Question about migrating to IPv6 with multiple upstreams.

Owen DeLong owen at delong.com
Tue Jun 14 12:48:16 CDT 2011


Actually, a vastly inferior solution, but, it does have the attraction of
being able to continue to ignore the need for scalable routing for several
more years.

In reality, we need to solve the scalable routing problem at some point
and having everyone jump into the IPv6 BGP world for multihoming
would be sustainable long enough for that problem to get solved if
resources were focused on it.

Owen

On Jun 14, 2011, at 10:04 AM, Ray Soucy wrote:

> Today you're probably correct.  If you want to have more than one
> provider reliably you pretty much need to be doing BGP; or have some
> sort of primary-backup setup to fail over from one to the other; or
> give each host a global address from each provider (really not
> desirable in the majority of networks).
> 
> I think in the long term telling everyone to jump into the BGP table
> is not sustainable; and not operationally consistent with the majority
> of SMB networks.
> 
> A better solution; and the one I think that will be adopted in the
> long term as soon as vendors come into the fold, is to swap out
> RFC1918 with ULA addressing, and swap out PAT with NPT; then use
> policy routing to handle load balancing and failover the way most
> "dual WAN" multifunction firewalls do today.
> 
> Example:
> 
> Each provider provides a 48-bit prefix;
> 
> Internally you use a ULA prefix; and setup prefix translation so that
> the prefix gets swapped appropriately for each uplink interface.  This
> provides the benefits of "NAT" used today; without the drawback of
> having to do funky port rewriting and restricting incoming traffic to
> mapped assignments or UPnP.
> 
> The firewall keeps track of if a connection is up or down and keeps
> policy routing up to date;
> 
> You can choose to set it up to either load balance per-flow or as a
> primary and backup interface.
> 
> You can handle DNS by using RFC 2136 updates for a sub-domain with a
> short TTL on a hosted server to keep names up to date in the event of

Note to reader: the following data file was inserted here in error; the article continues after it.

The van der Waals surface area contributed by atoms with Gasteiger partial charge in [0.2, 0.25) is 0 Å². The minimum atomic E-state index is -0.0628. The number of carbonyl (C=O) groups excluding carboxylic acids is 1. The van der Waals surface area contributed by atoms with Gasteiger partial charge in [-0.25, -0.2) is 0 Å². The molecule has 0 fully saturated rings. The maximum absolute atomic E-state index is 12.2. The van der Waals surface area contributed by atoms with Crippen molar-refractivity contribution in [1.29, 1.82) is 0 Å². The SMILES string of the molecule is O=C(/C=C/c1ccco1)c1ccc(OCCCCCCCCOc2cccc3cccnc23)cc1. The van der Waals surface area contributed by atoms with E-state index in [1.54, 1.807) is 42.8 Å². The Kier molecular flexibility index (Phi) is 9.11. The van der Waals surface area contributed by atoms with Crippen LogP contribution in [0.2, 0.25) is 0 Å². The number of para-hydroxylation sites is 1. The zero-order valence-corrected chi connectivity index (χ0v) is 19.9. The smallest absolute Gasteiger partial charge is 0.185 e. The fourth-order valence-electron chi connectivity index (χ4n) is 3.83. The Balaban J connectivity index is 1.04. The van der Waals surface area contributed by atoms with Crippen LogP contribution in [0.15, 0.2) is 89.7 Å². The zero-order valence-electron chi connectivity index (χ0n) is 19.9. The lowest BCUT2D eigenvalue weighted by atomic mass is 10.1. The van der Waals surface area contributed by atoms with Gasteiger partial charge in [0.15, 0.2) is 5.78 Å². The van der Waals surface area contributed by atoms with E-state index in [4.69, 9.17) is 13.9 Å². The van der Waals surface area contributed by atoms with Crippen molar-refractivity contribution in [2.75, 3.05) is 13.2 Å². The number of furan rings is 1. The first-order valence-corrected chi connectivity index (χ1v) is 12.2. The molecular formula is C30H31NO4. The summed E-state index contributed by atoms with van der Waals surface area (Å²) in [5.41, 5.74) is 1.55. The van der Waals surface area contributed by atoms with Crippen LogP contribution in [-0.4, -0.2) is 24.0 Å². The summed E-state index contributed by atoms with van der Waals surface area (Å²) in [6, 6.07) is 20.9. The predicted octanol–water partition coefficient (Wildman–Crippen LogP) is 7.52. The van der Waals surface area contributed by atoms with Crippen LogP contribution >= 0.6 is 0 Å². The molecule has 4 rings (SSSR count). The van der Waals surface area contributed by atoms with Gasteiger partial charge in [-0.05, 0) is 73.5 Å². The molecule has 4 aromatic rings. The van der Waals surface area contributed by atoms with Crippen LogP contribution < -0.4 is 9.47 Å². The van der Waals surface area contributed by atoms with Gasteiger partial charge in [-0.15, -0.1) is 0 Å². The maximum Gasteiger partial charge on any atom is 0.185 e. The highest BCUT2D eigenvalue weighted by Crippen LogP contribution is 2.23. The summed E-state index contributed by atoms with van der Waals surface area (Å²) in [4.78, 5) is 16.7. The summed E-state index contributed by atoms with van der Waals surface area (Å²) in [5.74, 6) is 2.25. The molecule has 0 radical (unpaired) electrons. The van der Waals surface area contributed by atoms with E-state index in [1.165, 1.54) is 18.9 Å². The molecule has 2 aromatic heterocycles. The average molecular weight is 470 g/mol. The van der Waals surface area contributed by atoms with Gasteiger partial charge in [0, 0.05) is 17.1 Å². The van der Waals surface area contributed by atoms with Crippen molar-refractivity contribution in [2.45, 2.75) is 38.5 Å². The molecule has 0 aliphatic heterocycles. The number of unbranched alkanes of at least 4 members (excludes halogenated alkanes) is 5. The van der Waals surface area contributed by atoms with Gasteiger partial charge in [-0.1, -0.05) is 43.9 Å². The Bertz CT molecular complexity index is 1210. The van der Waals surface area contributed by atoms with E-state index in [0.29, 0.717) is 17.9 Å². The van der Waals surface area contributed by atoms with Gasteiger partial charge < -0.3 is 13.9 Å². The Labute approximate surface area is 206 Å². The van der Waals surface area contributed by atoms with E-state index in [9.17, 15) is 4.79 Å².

> a link drop.
> 
> This doesn't require cooperation from the provider; it doesn't require
> knowledge of routing protocols; and it is easy to understand for
> people used to the "NAT" environment.
> 
> Last time I checked, Linux still needs some work to handle ECMP
> routing for IPv6, but once that is in place; combined with patches for
> Network Prefix Translation (NPT), it should be trivial to implement.
> 
> My guess is within the next year we'll see something pop up that does this.
> 
> Ray
> 
> On Mon, Jun 13, 2011 at 8:48 PM, Owen DeLong <owen at delong.com> wrote:
>> The vastly better option is to obtain a prefix and ASN from ARIN and merely trade BGP with your
>> upstream providers.
>> 
>> Prefix translation comes with all the same disabilities that are present when you do this in IPv4.
>> 
>> In IPv4, everyone's software expects you to have a broken network (NAT) and there is lots of extra
>> code in all of the applications to work around this.
>> 
>> In iPv6, it is not unlikely that this code will eventually get removed and you will then have a high
>> level of application problems in your "prefix-translated" environment.
>> 
>> Owen
>> 
>> On Jun 12, 2011, at 11:46 AM, Randy Carpenter wrote:
>> 
>>> Prefix translation looks to be exactly what we need to do here. Thanks for all of the replies.
>>> 
>>> 
>>> -Randy
>>> 
>>> On Jun 12, 2011, at 2:42, Seth Mos <seth.mos at dds.nl> wrote:
>>> 
>>>> 
>>>> Op 12 jun 2011, om 03:50 heeft Randy Carpenter het volgende geschreven:
>>>> 
>>>>> 
>>>>> I have an interesting situation at a business that I am working on. We currently have the office set up with redundant connections for their mission critical servers and such, and also have a (cheap) cable modem for general browsing on client machines.
>>>> 
>>>> So basically policy routing?
>>>> 
>>>>> The interesting part is that the client machines need to access some customer networks via the main redundant network, so we have a firewall set up to route those connections via the redundant connections, and everything else via the cheaper, faster cable modem. NAT is used on both outbound connections.
>>>> 
>>>> Yep that sounds like policy routing.
>>>> 
>>>>> With IPv6, we are having some trouble coming up with a way to do this. Since there is no NAT, does anyone have any ideas as to how this could be accomplished?
>>>> 
>>>> Sure there is NAT, you can use prefix translation to translate your Global Address Range from the redundant ISP to the Cable ISP Global address range when leaving that interface. I've run a similar setup with 3 independent ISPs with IPv6 netblocks.
>>>> 
>>>> Whichever connection the traffic went out it got the right GUA mapped onto it. Note that this is 1:1 NAT and not N:1.
>>>> 
>>>> In my case there was no primary GUA range, I used a ULA on the LAN side of things, and mapped the corresponding GUA onto it when leaving the network. I had 3 rules, 1 for each WAN and mapped the ULA/56 to the GUA/56.
>>>> 
>>>> In your case you already have a primary connection of sorts, so I'd suggest using that on the LAN side and only map the other GUA onto it when it leaves the other interfaces.
>>>> 
>>>> The policy routing rules on your firewall can make all the routing decissions for you.
>>>> 
>>>> If you search google for "IPv6 network prefix translation" there will be a firewall listed that can do this somewhere in the middle of the page.
>>>> 
>>>> Cheers,
>>>> 
>>>> Seth
>>>> 
>> 
>> 
>> 
> 
> 
> 
> -- 
> Ray Soucy
> 
> Epic Communications Specialist
> 
> Phone: +1 (207) 561-3526
> 
> Networkmaine, a Unit of the University of Maine System
> http://www.networkmaine.net/





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